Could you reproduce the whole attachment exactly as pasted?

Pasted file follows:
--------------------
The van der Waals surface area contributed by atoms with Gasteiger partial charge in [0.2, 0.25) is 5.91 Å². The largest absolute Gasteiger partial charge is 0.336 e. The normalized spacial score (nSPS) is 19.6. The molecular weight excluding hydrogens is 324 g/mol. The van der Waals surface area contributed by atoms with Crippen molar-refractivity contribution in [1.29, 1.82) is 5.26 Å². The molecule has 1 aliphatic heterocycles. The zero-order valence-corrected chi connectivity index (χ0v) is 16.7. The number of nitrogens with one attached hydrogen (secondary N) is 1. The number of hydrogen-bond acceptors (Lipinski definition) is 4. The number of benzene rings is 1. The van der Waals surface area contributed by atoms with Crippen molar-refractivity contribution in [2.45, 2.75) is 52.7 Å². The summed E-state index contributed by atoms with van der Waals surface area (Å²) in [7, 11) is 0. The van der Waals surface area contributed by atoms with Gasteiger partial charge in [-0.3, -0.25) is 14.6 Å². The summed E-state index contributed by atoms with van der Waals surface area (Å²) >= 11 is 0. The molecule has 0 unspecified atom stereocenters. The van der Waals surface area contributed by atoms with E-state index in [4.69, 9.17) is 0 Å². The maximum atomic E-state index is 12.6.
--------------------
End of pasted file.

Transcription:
The van der Waals surface area contributed by atoms with Gasteiger partial charge in [0.2, 0.25) is 5.91 Å². The largest absolute Gasteiger partial charge is 0.336 e. The normalized spacial score (nSPS) is 19.6. The molecular weight excluding hydrogens is 324 g/mol. The van der Waals surface area contributed by atoms with Crippen molar-refractivity contribution in [1.29, 1.82) is 5.26 Å². The molecule has 1 aliphatic heterocycles. The zero-order valence-corrected chi connectivity index (χ0v) is 16.7. The number of nitrogens with one attached hydrogen (secondary N) is 1. The number of hydrogen-bond acceptors (Lipinski definition) is 4. The number of benzene rings is 1. The van der Waals surface area contributed by atoms with Crippen molar-refractivity contribution in [2.45, 2.75) is 52.7 Å². The summed E-state index contributed by atoms with van der Waals surface area (Å²) in [7, 11) is 0. The van der Waals surface area contributed by atoms with Gasteiger partial charge in [-0.3, -0.25) is 14.6 Å². The summed E-state index contributed by atoms with van der Waals surface area (Å²) >= 11 is 0. The molecule has 0 unspecified atom stereocenters. The van der Waals surface area contributed by atoms with E-state index in [4.69, 9.17) is 0 Å². The maximum atomic E-state index is 12.6.